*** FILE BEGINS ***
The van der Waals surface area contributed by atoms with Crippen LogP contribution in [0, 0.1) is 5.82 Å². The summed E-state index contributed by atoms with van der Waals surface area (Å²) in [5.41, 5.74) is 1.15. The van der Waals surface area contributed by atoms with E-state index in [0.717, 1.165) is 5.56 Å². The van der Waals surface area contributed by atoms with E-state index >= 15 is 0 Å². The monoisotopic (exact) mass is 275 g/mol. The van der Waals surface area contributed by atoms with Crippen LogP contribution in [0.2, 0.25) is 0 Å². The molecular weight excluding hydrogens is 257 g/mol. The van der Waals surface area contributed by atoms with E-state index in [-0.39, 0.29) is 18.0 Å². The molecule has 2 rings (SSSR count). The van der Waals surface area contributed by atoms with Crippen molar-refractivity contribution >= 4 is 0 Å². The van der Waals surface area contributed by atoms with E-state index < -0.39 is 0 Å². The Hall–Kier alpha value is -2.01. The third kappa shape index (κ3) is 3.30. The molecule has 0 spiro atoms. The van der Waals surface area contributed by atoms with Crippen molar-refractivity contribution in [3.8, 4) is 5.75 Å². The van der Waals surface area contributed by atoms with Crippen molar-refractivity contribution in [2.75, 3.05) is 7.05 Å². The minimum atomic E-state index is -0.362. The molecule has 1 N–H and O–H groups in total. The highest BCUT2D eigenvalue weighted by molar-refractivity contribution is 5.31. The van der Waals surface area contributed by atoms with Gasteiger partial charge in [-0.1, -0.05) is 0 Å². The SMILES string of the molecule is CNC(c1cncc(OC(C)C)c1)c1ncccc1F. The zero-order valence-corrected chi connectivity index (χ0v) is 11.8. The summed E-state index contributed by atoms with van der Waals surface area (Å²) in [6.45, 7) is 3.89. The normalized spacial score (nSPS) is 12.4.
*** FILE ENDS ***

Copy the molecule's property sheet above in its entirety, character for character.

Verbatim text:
The van der Waals surface area contributed by atoms with Crippen LogP contribution in [0, 0.1) is 5.82 Å². The summed E-state index contributed by atoms with van der Waals surface area (Å²) in [5.41, 5.74) is 1.15. The van der Waals surface area contributed by atoms with E-state index in [0.717, 1.165) is 5.56 Å². The van der Waals surface area contributed by atoms with E-state index >= 15 is 0 Å². The monoisotopic (exact) mass is 275 g/mol. The van der Waals surface area contributed by atoms with Crippen LogP contribution in [0.2, 0.25) is 0 Å². The molecular weight excluding hydrogens is 257 g/mol. The van der Waals surface area contributed by atoms with E-state index in [-0.39, 0.29) is 18.0 Å². The molecule has 2 rings (SSSR count). The van der Waals surface area contributed by atoms with Crippen molar-refractivity contribution >= 4 is 0 Å². The van der Waals surface area contributed by atoms with E-state index < -0.39 is 0 Å². The Hall–Kier alpha value is -2.01. The third kappa shape index (κ3) is 3.30. The molecule has 0 spiro atoms. The van der Waals surface area contributed by atoms with Crippen molar-refractivity contribution in [3.8, 4) is 5.75 Å². The van der Waals surface area contributed by atoms with Crippen molar-refractivity contribution in [2.75, 3.05) is 7.05 Å². The minimum atomic E-state index is -0.362. The molecule has 1 N–H and O–H groups in total. The highest BCUT2D eigenvalue weighted by molar-refractivity contribution is 5.31. The van der Waals surface area contributed by atoms with Gasteiger partial charge in [-0.1, -0.05) is 0 Å². The SMILES string of the molecule is CNC(c1cncc(OC(C)C)c1)c1ncccc1F. The zero-order valence-corrected chi connectivity index (χ0v) is 11.8. The summed E-state index contributed by atoms with van der Waals surface area (Å²) in [6.45, 7) is 3.89. The normalized spacial score (nSPS) is 12.4.